Ross Mackenzie

No one is arguing with the Constitution -- or about the constitutional and civil rights of Muslims. No one is saying Rauf and his Muslims have no right to put their Cordoba mosque near Ground Zero. Of course they have the right. What they lack is the wisdom, the sensitivity, the prudence. They know precisely what they're doing, and they obfuscate in clouds of a high-sounding and preening moralism their insensitivity to the feelings of Americans, New Yorkers, and family-members of those lost on 9/11.

Rauf the moderate is not a moralist?

Hard to say. Rauf won't disclose the lead financiers of his $100 million mosque, though they are rumored to be Saudi Arabia, a principal in the mosque-building (and madrassa-building) business, and Iran. (Interestingly, Nancy Pelosi, who has voiced few concerns about Rauf's financial backers, is adamant about learning who is financing the opponents of the Cordoba victory mosque.)

Yet Rauf has said a number of immoderate things atypical of your run-of-the-mill moralist. Such as: (a) 9/11 was a justifiable expression against American-caused Muslim grievance, and (b) moving the mosque to a different site would invite a barrage of negative press in Muslim countries (where contempt for America already runs deep). Also (c) Rauf has declined to term Hamas a terrorist group, contrary to the determination of the U.S. State Department.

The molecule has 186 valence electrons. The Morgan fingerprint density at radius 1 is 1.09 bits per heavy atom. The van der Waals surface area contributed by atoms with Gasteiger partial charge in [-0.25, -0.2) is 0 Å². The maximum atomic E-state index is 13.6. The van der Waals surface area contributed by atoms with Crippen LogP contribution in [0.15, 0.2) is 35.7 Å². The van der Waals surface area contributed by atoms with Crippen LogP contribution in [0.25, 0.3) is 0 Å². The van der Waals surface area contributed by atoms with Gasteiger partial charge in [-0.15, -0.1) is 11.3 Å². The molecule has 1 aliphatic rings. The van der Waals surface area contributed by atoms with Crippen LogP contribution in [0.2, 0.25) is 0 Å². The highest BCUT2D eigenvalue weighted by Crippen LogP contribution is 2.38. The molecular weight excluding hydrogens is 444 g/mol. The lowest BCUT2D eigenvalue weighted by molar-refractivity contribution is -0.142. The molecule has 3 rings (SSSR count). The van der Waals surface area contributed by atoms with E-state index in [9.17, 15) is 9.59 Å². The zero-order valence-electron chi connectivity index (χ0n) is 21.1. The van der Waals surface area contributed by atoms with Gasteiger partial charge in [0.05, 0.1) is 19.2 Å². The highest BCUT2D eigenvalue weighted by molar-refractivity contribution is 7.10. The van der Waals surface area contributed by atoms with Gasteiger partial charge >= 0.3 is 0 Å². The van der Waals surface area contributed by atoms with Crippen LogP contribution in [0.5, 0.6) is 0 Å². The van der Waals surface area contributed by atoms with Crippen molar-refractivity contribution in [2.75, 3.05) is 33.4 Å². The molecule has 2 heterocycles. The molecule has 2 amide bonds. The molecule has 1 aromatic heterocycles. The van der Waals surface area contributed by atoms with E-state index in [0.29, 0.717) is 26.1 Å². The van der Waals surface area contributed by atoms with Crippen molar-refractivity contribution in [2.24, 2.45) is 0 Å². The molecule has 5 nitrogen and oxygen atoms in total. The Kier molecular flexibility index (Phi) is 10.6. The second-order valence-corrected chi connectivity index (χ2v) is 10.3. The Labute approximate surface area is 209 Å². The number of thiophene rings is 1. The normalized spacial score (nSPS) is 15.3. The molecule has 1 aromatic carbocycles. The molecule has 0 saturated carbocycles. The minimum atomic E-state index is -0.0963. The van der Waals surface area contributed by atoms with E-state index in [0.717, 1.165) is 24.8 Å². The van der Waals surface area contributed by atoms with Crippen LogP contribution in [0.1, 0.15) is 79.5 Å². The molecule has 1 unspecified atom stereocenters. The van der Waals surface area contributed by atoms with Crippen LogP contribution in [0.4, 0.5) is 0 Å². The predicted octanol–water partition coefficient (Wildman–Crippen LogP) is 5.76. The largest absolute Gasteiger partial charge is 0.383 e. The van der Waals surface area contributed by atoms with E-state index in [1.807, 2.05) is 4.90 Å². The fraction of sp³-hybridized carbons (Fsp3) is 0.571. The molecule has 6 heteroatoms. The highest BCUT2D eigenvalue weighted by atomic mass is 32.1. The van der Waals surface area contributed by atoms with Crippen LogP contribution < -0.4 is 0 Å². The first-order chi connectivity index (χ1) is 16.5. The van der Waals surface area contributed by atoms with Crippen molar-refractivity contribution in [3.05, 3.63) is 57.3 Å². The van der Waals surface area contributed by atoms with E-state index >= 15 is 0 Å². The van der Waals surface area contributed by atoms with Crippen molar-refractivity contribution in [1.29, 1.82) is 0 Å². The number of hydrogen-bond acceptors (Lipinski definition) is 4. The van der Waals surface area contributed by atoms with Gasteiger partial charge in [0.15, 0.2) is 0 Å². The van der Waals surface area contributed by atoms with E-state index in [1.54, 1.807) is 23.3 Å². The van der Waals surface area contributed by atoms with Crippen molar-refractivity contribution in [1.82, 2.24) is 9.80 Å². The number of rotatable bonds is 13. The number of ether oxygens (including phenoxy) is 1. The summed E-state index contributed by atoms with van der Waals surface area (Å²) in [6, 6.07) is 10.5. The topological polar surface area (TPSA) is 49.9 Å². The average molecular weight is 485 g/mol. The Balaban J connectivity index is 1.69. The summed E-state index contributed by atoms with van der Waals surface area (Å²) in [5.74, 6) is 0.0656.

So where does all this leave the discussion?

First, in opposing the Cordoba mosque at the Ground Zero location, two-thirds of the American people (as recorded by the pollsters) are not naive, never mind that Rauf and his leftist supporters want their sentiments over-ridden and the mosque built next year -- the year of those two very big Islamic anniversaries, 1,300th and 10th.

Second, Manhattan already boasts Muslim mosques, but the politicized (Johns Hopkins' Fouad Ajami uses the word weaponized) faith of Islam does not need yet another at Ground Zero. The American people are right to oppose it there, and the operative truth is that it likely won't ever be built there.

Won't be built there? Why?

Because, as The Wall Street Journal's Dorothy Rabinowitz has written, "Liberal piety may have met its match in the raw memory of 9/11, and in citizens who have come to know pure demagoguery when they hear it."

New York's first-responders, their ranks so ravaged on 9/11, and hard-hat laborers who spent so much time picking up the pieces, will exercise their own constitutional rights. Reflecting the overwhelming sentiment of the national populace, they'll put up picket lines. Any efforts to cross them could prove as unpretty as the collapsing leftism that encouraged the confrontations. The mosque won't happen.

Ross Mackenzie

Ross Mackenzie lives with his wife and Labrador retriever in the woods west of Richmond, Virginia. They have two grown sons, both Naval officers.

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